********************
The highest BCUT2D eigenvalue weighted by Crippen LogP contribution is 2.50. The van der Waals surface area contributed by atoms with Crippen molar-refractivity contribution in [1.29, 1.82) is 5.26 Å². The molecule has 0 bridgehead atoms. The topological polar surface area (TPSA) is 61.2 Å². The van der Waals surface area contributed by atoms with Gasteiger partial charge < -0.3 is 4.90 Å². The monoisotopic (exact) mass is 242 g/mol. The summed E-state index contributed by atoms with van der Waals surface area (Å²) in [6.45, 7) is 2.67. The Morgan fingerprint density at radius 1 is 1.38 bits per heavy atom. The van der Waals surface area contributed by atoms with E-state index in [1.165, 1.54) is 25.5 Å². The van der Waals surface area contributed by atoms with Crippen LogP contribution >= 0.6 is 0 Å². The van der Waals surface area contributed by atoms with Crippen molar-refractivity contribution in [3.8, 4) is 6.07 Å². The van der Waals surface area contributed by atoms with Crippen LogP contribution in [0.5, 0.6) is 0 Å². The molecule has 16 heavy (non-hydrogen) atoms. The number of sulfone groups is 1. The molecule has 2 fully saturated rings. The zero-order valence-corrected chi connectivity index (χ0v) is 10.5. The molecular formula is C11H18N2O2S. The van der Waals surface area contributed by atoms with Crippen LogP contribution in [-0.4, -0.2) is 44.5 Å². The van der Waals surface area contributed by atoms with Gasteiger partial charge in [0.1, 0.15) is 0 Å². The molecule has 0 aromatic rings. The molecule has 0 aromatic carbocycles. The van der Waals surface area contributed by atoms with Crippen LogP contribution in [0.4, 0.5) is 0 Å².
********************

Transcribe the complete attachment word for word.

The highest BCUT2D eigenvalue weighted by Crippen LogP contribution is 2.50. The van der Waals surface area contributed by atoms with Crippen molar-refractivity contribution in [1.29, 1.82) is 5.26 Å². The molecule has 0 bridgehead atoms. The topological polar surface area (TPSA) is 61.2 Å². The van der Waals surface area contributed by atoms with Gasteiger partial charge < -0.3 is 4.90 Å². The monoisotopic (exact) mass is 242 g/mol. The summed E-state index contributed by atoms with van der Waals surface area (Å²) in [6.45, 7) is 2.67. The Morgan fingerprint density at radius 1 is 1.38 bits per heavy atom. The van der Waals surface area contributed by atoms with E-state index in [1.165, 1.54) is 25.5 Å². The van der Waals surface area contributed by atoms with Crippen LogP contribution >= 0.6 is 0 Å². The van der Waals surface area contributed by atoms with Crippen molar-refractivity contribution in [3.8, 4) is 6.07 Å². The van der Waals surface area contributed by atoms with Crippen LogP contribution in [0.5, 0.6) is 0 Å². The molecule has 16 heavy (non-hydrogen) atoms. The number of sulfone groups is 1. The molecule has 2 fully saturated rings. The zero-order valence-corrected chi connectivity index (χ0v) is 10.5. The molecular formula is C11H18N2O2S. The van der Waals surface area contributed by atoms with Crippen LogP contribution in [-0.4, -0.2) is 44.5 Å². The van der Waals surface area contributed by atoms with Gasteiger partial charge in [0.1, 0.15) is 0 Å². The molecule has 0 aromatic rings. The molecule has 0 aromatic carbocycles. The van der Waals surface area contributed by atoms with Crippen LogP contribution in [0.4, 0.5) is 0 Å².